For the first part of a two-part series on how Latinos have influenced hip-hop Latino USA producers Daisy Rosario and Marlon Bishop learn about the early years by talking to legends like Devastating Tito, Lee Quiñones, and Charlie Chase. They break down the four elements of hip-hop: MCing, DJing, graffiti, and break dancing and explore how New York City made it all possible.
24 thoughts on “#1512 – A Latino History of Hip-Hop Part I”
Good pod cast, when can I listen to part 2?
Gracias saber es poder
Great documentation, thanks. Nice to hear the pieces of that early break-out so well put together. Like a canvas there’s always more detail to see, as in anything that flows with time. Then there was the second break-out, the one that cemented the death of the crack culture, changing the wild cowboy gangster style from street life into entertainment style (or so it seems – and coinciding with the break-out of interest in Hip Hop and wider discussion in the wider culture)… http://synapse9.com/cw/crimewave_nys2.htm
This is my life..i seen the elevation of hip hop..
Since the 80s..
Checkout my work
FOR MORE HISTORY ON LATINO HIP HOP GO TO YOUTUBE/BUKEIGHTY
AND WATCH ALL MY MUSIC VIDEOS..
((Real hip hop))
BIG SHOUT OUT TO..
CHARLIE CHASE..& JP.
FOR PUTTING HIP HOP ON THE MAP!!!
Thx my brothers..
ROCK STEADY CREW
R.I.P BUCK 4
WE STILL HOLDING IT DOWN..
I really love and appretiate this look into our latin contribution in hiphop .It would have been nice if a video documentary would have been made with this, maybe ,next time …still great stuff …keep up the good work…arriba PuertoRico
peace unity love fun
For the first piece of a two-section arrangement on how Latinos have impacted hip-jump Latino USA makers Daisy Rosario and Marlon Bishop find out about the early years more details to continue this site http://www.energydrinkhq.com
Absolutely loved this story. Great insight on the birth of hip hop through the eyes of Latinos in NYC during the late 70s and early 80s.
less talk and more music
who gives a shit
Part 2 please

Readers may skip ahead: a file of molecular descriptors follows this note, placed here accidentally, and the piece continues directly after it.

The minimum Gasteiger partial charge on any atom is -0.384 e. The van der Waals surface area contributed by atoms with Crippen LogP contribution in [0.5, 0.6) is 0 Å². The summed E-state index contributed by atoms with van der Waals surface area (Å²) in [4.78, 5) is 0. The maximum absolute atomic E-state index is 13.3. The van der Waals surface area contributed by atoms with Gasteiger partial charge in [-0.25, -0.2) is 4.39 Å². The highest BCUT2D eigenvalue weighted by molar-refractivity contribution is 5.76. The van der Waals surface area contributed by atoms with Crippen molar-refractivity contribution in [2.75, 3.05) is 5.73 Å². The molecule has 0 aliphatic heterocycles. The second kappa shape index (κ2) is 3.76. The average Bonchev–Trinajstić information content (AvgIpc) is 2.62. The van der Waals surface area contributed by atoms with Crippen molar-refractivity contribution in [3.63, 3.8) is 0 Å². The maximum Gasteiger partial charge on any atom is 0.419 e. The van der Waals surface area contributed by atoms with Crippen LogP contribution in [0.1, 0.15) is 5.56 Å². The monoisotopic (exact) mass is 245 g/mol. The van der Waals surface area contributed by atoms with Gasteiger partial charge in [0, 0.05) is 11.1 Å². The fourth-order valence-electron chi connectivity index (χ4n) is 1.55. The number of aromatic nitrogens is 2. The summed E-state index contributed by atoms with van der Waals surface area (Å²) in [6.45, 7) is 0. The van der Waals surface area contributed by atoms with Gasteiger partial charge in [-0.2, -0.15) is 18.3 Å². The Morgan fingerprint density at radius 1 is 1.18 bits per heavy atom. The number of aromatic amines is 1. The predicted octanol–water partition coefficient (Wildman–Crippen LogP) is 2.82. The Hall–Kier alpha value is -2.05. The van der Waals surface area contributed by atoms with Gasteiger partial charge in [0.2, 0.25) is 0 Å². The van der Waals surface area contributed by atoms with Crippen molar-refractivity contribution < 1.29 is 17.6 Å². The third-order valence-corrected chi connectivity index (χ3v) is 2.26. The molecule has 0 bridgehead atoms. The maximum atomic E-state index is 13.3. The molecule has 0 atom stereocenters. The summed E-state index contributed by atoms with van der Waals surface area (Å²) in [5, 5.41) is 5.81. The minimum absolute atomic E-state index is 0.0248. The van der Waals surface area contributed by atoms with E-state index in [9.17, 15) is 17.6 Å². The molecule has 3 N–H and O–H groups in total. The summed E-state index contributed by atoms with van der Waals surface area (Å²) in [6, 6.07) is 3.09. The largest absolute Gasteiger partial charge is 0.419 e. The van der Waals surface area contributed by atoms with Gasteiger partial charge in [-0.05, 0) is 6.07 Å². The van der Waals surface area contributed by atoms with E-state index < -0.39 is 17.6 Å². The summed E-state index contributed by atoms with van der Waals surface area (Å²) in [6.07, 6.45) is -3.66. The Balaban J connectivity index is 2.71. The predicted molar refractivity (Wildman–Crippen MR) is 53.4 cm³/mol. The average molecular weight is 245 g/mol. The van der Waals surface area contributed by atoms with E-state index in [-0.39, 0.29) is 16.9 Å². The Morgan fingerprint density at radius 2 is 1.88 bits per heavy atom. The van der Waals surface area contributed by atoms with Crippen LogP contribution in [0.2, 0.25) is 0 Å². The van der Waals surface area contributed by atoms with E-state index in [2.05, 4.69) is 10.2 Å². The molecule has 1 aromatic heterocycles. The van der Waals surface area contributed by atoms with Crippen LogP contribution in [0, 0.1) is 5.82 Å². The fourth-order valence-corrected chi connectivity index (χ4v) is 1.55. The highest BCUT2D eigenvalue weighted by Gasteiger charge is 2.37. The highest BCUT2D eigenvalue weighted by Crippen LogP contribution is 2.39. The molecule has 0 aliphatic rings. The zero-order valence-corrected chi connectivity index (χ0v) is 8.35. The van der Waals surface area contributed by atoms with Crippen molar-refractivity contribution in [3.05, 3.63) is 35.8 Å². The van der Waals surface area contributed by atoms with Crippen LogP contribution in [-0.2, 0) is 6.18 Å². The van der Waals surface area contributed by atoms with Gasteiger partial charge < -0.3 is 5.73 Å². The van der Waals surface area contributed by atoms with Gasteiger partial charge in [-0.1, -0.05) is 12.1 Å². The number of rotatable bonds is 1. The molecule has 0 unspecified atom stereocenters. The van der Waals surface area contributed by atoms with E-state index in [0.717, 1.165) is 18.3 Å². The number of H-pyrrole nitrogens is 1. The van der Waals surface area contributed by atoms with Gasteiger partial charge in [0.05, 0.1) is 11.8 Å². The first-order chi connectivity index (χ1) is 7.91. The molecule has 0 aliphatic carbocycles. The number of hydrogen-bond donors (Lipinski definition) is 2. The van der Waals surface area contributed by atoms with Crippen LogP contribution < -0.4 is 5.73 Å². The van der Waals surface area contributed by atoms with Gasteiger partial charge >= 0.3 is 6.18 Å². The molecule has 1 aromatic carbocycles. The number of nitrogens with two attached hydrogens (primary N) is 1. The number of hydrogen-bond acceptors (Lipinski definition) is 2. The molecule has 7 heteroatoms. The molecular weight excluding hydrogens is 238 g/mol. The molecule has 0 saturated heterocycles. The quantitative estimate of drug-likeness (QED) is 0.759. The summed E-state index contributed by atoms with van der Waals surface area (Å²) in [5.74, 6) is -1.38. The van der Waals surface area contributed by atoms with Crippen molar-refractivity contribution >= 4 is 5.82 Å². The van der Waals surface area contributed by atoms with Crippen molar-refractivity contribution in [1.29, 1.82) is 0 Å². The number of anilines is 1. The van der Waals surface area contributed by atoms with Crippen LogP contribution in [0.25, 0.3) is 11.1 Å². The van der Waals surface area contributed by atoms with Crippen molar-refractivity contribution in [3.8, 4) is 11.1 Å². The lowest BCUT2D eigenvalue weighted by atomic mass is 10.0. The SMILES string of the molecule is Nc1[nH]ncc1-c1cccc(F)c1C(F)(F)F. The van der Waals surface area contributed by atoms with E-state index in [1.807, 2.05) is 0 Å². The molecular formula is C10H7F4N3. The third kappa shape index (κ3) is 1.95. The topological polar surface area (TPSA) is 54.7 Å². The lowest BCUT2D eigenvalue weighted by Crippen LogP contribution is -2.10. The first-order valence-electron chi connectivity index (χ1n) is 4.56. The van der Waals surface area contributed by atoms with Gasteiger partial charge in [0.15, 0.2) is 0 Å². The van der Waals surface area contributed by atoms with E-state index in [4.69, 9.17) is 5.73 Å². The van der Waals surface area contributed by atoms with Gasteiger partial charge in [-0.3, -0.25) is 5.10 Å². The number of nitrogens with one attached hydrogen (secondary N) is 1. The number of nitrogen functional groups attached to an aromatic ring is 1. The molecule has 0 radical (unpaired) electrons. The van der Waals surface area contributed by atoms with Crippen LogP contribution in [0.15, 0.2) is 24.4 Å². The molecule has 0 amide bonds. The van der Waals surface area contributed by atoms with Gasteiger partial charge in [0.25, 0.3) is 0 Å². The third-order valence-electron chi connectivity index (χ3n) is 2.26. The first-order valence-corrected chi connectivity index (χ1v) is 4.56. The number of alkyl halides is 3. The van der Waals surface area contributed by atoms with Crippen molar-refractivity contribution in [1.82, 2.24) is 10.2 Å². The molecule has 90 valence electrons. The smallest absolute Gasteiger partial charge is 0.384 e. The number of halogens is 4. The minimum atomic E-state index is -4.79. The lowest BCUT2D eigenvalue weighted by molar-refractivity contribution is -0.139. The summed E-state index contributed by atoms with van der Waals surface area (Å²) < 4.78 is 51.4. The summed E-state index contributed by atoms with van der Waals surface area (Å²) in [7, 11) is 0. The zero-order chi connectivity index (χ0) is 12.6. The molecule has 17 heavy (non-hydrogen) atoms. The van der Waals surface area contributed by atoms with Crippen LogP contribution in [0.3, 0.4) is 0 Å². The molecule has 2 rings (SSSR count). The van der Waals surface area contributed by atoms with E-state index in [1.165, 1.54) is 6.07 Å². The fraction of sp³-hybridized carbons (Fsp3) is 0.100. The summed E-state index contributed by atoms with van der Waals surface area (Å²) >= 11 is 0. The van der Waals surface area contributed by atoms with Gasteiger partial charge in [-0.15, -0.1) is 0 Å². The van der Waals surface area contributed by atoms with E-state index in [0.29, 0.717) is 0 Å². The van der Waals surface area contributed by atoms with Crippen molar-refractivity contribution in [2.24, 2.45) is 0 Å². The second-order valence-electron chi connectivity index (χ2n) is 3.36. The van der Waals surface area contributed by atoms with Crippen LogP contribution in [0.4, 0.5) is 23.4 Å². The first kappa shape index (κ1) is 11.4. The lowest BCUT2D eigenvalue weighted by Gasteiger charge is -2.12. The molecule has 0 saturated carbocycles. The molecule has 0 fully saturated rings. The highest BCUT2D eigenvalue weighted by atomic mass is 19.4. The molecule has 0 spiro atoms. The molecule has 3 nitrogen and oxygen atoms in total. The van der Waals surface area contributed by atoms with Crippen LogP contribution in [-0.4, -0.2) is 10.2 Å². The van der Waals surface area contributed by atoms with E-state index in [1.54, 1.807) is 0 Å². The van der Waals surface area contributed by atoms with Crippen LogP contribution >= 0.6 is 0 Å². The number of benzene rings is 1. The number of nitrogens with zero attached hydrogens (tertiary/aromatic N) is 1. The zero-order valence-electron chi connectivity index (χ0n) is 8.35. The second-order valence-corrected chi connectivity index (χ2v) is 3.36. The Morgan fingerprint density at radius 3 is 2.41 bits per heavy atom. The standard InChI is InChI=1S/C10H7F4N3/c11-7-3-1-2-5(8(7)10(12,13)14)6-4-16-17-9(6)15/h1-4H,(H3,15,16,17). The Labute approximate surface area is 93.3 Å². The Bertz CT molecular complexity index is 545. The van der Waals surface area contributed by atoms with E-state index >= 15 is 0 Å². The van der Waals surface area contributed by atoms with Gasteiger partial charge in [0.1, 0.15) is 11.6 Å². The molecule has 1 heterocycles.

I am most pleased that you stated that Latinos “influenced” Hip Hop but not created it. The first issue is the matter of “Latino.” That tells us nothing of the person’s race. Those “latinos” you mentioned could have all been Black, too. The second issue is: DJing, Emceeing, and Graffiti do not make a person part of Hip Hop. Lett me help you out: Hip Hop was never created in the Bronx. Rap, for instance, had already been established in the late 60s by Rudy Ray Moore, who is called the “God Father of Hip Hop.” So when you discuss early 70s, you are still too late to say you were there from day one. You were not. In fact, the term “Rap” is African-American slang used primarily in the 60s to mean “talk.” You clearly did not know that. Black people gave the genre its very name because the genre was created by Black people. Not you. The term Hip Hop comes from another Black American named Cowboy of the Furious Five. And African-Americans are also the first to breakdance. By the time other cultures are doing it, Black Americans have practically abandoned it. There is nothing Latino or Spanish about the creation of Hip Hop, not even the name. You influenced the genre after it had already been established. Please do not attempt to appropriate Black Culture’s music. You are a contributor, not a “co-creator.” Thank you. And I don’t need to see your documentary because I was there. lol